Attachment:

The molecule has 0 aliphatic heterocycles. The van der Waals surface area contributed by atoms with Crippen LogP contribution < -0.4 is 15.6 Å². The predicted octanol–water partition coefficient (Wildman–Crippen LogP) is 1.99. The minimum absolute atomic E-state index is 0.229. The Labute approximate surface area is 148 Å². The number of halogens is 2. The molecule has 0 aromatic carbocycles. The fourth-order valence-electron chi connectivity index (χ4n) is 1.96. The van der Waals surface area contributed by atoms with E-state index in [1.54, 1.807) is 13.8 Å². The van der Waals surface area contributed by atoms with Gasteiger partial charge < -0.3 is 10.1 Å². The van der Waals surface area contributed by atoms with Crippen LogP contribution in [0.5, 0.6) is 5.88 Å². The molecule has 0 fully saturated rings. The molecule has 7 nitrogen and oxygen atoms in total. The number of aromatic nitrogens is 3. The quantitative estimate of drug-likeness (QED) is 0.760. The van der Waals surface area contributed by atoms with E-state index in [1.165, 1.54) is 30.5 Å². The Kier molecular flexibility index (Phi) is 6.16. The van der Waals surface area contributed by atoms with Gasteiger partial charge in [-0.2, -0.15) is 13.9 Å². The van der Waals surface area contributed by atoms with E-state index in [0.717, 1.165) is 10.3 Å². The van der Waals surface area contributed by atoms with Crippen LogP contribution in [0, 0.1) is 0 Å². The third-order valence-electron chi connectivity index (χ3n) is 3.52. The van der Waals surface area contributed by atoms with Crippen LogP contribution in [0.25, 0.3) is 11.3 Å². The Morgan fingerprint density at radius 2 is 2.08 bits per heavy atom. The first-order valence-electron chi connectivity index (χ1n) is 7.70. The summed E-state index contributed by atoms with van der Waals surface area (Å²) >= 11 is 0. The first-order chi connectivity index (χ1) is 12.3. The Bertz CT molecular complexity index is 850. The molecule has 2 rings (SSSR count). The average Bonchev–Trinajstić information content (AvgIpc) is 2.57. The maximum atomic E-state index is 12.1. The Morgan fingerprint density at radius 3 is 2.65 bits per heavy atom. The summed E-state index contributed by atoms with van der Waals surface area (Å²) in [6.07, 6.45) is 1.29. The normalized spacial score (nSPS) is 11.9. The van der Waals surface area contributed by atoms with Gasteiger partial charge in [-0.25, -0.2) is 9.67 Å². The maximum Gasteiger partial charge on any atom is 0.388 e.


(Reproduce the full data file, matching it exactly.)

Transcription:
The molecule has 0 aliphatic heterocycles. The van der Waals surface area contributed by atoms with Crippen LogP contribution < -0.4 is 15.6 Å². The predicted octanol–water partition coefficient (Wildman–Crippen LogP) is 1.99. The minimum absolute atomic E-state index is 0.229. The Labute approximate surface area is 148 Å². The number of halogens is 2. The molecule has 0 aromatic carbocycles. The fourth-order valence-electron chi connectivity index (χ4n) is 1.96. The van der Waals surface area contributed by atoms with E-state index in [1.54, 1.807) is 13.8 Å². The van der Waals surface area contributed by atoms with Gasteiger partial charge < -0.3 is 10.1 Å². The van der Waals surface area contributed by atoms with Crippen LogP contribution in [0.5, 0.6) is 5.88 Å². The molecule has 0 fully saturated rings. The molecule has 7 nitrogen and oxygen atoms in total. The number of aromatic nitrogens is 3. The quantitative estimate of drug-likeness (QED) is 0.760. The van der Waals surface area contributed by atoms with E-state index in [1.165, 1.54) is 30.5 Å². The Kier molecular flexibility index (Phi) is 6.16. The van der Waals surface area contributed by atoms with Gasteiger partial charge in [-0.2, -0.15) is 13.9 Å². The van der Waals surface area contributed by atoms with E-state index in [0.717, 1.165) is 10.3 Å². The van der Waals surface area contributed by atoms with Crippen LogP contribution in [0, 0.1) is 0 Å². The third-order valence-electron chi connectivity index (χ3n) is 3.52. The van der Waals surface area contributed by atoms with Crippen LogP contribution in [0.25, 0.3) is 11.3 Å². The Morgan fingerprint density at radius 2 is 2.08 bits per heavy atom. The first-order valence-electron chi connectivity index (χ1n) is 7.70. The summed E-state index contributed by atoms with van der Waals surface area (Å²) >= 11 is 0. The first-order chi connectivity index (χ1) is 12.3. The Bertz CT molecular complexity index is 850. The molecule has 2 rings (SSSR count). The average Bonchev–Trinajstić information content (AvgIpc) is 2.57. The maximum atomic E-state index is 12.1. The Morgan fingerprint density at radius 3 is 2.65 bits per heavy atom. The summed E-state index contributed by atoms with van der Waals surface area (Å²) in [6.07, 6.45) is 1.29. The normalized spacial score (nSPS) is 11.9. The van der Waals surface area contributed by atoms with Gasteiger partial charge in [-0.25, -0.2) is 9.67 Å². The maximum Gasteiger partial charge on any atom is 0.388 e.